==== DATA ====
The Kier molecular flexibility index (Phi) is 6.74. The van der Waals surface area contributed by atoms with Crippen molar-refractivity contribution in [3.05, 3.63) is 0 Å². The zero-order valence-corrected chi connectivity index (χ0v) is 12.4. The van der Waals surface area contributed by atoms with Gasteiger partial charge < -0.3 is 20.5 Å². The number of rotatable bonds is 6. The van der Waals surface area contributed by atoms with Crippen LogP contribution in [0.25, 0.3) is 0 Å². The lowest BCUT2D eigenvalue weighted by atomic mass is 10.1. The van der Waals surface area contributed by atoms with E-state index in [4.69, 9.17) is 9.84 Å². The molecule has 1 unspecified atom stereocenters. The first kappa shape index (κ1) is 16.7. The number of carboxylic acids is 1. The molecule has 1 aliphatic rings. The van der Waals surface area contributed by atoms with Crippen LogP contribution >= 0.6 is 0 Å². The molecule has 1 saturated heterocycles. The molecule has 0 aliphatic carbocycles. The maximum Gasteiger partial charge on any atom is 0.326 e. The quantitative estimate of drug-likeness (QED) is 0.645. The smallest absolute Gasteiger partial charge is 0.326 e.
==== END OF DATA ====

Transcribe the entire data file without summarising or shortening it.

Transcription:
The Kier molecular flexibility index (Phi) is 6.74. The van der Waals surface area contributed by atoms with Crippen molar-refractivity contribution in [3.05, 3.63) is 0 Å². The zero-order valence-corrected chi connectivity index (χ0v) is 12.4. The van der Waals surface area contributed by atoms with Gasteiger partial charge < -0.3 is 20.5 Å². The number of rotatable bonds is 6. The van der Waals surface area contributed by atoms with Crippen LogP contribution in [0.25, 0.3) is 0 Å². The lowest BCUT2D eigenvalue weighted by atomic mass is 10.1. The van der Waals surface area contributed by atoms with E-state index in [4.69, 9.17) is 9.84 Å². The molecule has 1 unspecified atom stereocenters. The first kappa shape index (κ1) is 16.7. The number of carboxylic acids is 1. The molecule has 1 aliphatic rings. The van der Waals surface area contributed by atoms with Crippen LogP contribution >= 0.6 is 0 Å². The molecule has 1 saturated heterocycles. The molecule has 0 aliphatic carbocycles. The maximum Gasteiger partial charge on any atom is 0.326 e. The quantitative estimate of drug-likeness (QED) is 0.645. The smallest absolute Gasteiger partial charge is 0.326 e.